Monday, July 27, 1998 Published at 23:33 GMT 00:33 UK
The drugs getting a sporting chance
Ben Johnson raised the profile of drugs in sport
The suspension of two top American athletes for using banned substances caps a week in which drug use has overshadowed the world of sport.
The proposed bans handed to sprinter Dennis Mitchell and shot putter Randy Barnes follows the ongoing scandal in the Tour de France, where cycling stars have confessed to using performance-enhancing drugs, and punishment in sports from swimming to snooker.
Not since the Canadian sprinter Ben Johnson was thrown out of the Seoul Olympics in 1988 has the issue of drugs in sport been so prominent in the headlines.
The year began with the news that a Chinese swimmer was caught travelling with 13 vials of Human Growth Hormone, a banned substance under Olympic rules.
Michelle De Bruin, who won three swimming gold medals for Ireland in the 1996 Olympics, is fighting allegations of drug use.
Even Ronnie O'Sullivan, world snooker's number three, received a £61,000 fine for traces of marijuana in a drug test.
Football has also faced allegations of drug use, most recently by Roma coach Zdenek Zeman who has suggested that the game has sold its soul to drugs and big business.
Most dramatically the Tour de France has been rocked by the scandal surrounding the banning of the Festina team for the use of performance-enhancing substances.
Michele Verroken, the UK Sports Council's chief drugs-buster, has said that one in 100 samples now show some levels of doping. New statistics show this figure level is rising.
Five major types used
No matter what the sport, the drugs used come from the same five major groups:
With the drug problem this serious many have called for a major blitz.
New plans to introduce compulsory blood testing, traditionally resisted by sports authorities, to replace the unreliable urine samples are gathering pace.
But unexpectedly perhaps the tide may be turning towards a more accepting stance on drugs.
Juan Antonio Samaranch, chairman of the International Olympic Committee, has suggested that the list of banned drugs be slashed, with only harmful substances outlawed.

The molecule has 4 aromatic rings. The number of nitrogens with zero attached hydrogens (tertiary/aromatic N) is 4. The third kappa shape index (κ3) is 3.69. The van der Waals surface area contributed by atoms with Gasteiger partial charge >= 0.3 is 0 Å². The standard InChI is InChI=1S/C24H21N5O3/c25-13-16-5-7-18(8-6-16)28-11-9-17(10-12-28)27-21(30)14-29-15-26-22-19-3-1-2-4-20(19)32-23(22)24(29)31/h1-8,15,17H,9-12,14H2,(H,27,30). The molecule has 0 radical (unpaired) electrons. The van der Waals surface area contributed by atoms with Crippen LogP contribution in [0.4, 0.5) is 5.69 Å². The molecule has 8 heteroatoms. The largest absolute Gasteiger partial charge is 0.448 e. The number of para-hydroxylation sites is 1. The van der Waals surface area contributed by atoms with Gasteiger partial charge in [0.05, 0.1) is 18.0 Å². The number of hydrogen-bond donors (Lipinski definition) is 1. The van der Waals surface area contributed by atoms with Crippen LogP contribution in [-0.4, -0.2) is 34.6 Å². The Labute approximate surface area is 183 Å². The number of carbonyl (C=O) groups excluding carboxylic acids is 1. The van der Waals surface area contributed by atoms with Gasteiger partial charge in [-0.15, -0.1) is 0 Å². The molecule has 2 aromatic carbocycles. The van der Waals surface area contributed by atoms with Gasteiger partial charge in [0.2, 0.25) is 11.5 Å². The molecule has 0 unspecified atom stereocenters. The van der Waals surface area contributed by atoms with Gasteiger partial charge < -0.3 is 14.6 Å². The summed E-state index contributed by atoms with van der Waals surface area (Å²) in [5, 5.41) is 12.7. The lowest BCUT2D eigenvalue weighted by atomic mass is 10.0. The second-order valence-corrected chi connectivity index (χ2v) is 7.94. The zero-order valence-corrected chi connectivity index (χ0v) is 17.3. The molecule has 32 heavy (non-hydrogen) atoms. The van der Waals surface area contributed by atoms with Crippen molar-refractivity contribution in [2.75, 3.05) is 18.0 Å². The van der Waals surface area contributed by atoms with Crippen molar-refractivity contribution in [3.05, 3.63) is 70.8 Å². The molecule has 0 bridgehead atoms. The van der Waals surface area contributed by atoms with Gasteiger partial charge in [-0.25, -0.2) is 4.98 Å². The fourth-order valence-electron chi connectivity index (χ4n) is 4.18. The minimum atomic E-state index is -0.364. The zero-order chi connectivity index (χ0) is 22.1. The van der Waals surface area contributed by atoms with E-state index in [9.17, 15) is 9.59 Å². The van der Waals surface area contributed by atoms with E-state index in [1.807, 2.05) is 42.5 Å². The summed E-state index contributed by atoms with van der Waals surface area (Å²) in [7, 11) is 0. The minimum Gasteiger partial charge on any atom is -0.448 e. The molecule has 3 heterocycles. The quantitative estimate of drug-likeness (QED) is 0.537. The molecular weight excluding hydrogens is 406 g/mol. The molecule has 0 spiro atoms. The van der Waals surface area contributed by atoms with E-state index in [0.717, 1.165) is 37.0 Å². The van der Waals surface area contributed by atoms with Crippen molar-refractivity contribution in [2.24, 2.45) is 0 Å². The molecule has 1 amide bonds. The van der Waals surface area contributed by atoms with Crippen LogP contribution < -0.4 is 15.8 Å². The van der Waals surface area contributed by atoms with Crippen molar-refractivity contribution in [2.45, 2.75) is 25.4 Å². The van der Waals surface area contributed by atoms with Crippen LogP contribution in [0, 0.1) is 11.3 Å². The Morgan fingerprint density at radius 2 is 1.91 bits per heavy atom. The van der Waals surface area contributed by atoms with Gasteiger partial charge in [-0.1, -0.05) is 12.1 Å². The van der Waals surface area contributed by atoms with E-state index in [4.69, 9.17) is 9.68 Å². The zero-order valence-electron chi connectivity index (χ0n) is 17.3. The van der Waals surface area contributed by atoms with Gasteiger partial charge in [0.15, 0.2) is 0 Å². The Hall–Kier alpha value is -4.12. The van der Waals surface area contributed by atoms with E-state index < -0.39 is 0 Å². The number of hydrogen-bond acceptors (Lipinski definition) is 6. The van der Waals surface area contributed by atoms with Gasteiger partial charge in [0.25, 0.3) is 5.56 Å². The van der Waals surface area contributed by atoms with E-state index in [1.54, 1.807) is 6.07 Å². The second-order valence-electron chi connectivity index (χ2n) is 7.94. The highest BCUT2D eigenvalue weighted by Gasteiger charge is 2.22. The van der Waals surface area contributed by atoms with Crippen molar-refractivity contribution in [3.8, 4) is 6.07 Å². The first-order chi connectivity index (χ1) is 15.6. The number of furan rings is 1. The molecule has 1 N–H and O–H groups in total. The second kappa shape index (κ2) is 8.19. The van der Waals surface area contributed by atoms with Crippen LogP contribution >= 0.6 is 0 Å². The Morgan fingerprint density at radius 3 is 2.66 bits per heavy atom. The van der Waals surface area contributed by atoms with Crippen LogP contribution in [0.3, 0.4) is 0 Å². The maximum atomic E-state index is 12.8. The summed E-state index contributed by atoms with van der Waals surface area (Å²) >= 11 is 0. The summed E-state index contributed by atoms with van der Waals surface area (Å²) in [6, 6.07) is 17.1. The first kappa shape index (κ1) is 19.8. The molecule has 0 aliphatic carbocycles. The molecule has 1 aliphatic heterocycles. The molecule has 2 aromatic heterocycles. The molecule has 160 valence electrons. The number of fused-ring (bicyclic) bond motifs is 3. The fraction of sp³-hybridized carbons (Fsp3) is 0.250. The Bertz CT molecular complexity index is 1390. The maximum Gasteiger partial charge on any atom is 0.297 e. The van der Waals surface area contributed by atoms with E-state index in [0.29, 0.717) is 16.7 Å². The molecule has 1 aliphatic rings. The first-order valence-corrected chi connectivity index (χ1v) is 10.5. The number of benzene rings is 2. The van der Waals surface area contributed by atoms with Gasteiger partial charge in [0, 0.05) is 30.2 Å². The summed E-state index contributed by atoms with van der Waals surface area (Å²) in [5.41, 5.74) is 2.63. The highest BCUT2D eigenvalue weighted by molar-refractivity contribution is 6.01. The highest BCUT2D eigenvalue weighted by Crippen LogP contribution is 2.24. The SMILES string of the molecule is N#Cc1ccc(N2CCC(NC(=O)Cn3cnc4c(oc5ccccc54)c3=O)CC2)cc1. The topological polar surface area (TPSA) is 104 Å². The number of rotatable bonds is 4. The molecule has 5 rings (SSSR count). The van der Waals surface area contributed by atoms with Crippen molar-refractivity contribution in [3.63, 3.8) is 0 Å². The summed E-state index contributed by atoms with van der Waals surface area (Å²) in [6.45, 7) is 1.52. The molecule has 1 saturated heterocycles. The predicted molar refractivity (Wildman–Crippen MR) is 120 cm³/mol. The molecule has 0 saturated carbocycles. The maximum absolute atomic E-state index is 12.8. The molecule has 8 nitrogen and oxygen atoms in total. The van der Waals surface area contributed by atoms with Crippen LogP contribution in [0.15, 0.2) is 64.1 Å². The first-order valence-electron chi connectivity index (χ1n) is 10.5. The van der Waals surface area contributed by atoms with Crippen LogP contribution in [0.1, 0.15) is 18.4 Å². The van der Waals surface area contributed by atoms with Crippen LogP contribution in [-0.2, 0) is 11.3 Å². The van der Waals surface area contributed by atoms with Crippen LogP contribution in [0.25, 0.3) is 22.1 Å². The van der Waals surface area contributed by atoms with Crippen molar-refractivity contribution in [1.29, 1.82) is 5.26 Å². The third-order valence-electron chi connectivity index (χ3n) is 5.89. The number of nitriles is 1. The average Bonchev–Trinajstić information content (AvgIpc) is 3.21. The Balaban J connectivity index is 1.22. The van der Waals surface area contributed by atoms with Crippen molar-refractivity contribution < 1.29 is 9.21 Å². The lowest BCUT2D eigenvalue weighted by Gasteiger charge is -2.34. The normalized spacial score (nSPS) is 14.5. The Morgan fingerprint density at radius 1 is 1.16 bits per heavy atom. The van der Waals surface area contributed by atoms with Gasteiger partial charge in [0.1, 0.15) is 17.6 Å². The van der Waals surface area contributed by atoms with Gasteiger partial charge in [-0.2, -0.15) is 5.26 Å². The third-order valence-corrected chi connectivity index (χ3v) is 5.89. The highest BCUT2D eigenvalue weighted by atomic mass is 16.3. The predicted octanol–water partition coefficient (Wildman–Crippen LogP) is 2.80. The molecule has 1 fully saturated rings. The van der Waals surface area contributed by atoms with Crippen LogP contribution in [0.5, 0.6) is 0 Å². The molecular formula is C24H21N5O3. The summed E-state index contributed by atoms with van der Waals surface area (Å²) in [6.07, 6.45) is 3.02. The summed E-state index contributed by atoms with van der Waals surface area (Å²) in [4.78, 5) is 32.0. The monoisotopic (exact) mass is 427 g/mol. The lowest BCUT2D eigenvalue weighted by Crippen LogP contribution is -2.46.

His comments have attracted disbelief from those who believe that drugs in sport undermine the fairness of competition.
But others believe that allowing drugs into sport is as natural as accepting singers and film stars who benefit from drugs.
He has said: "We should see drug-taking as an acceptable way of enhancing performance in sport."
There is also greater resignation that with the advanced techniques used to cover drug use and the expense of meaningful testing, traces found cannot be proven.
A turning point in this argument came in the Winter Olympics in February.
Ross Rebagliati, a Canadian snowboarder, was stripped of his gold medal when traces of marijuana, considered by many sports-people not to be performance enhancing, was found in his urine.
The medal was reinstated. The IOC did not have enough proof that some of the marijuana was not passively consumed and the limitations of drug testing were clear to all.
Others fight against drugs
Despite such calls for a relaxation of drug prohibition, many believe that drug-free sport is worth fighting for.
Simon Clegg, of the British Olympic Association, has also pledged to stand firm on drugs.
He said: "We must invest in anti-dopng systems and ensure the cheats are caught."
The desire to win is pushing athletes to train and compete ever more ferociously, driven by money and sponsorship that have turned even previously amateur sports like athletics into big business
But with that pressure drugs have become a natural part of competition for some, and an ever more acceptable alternative for others.
When the IOC gathers in January for a major drugs conference, it looks as though the battle against illegal doping may not be as hard fought as once before.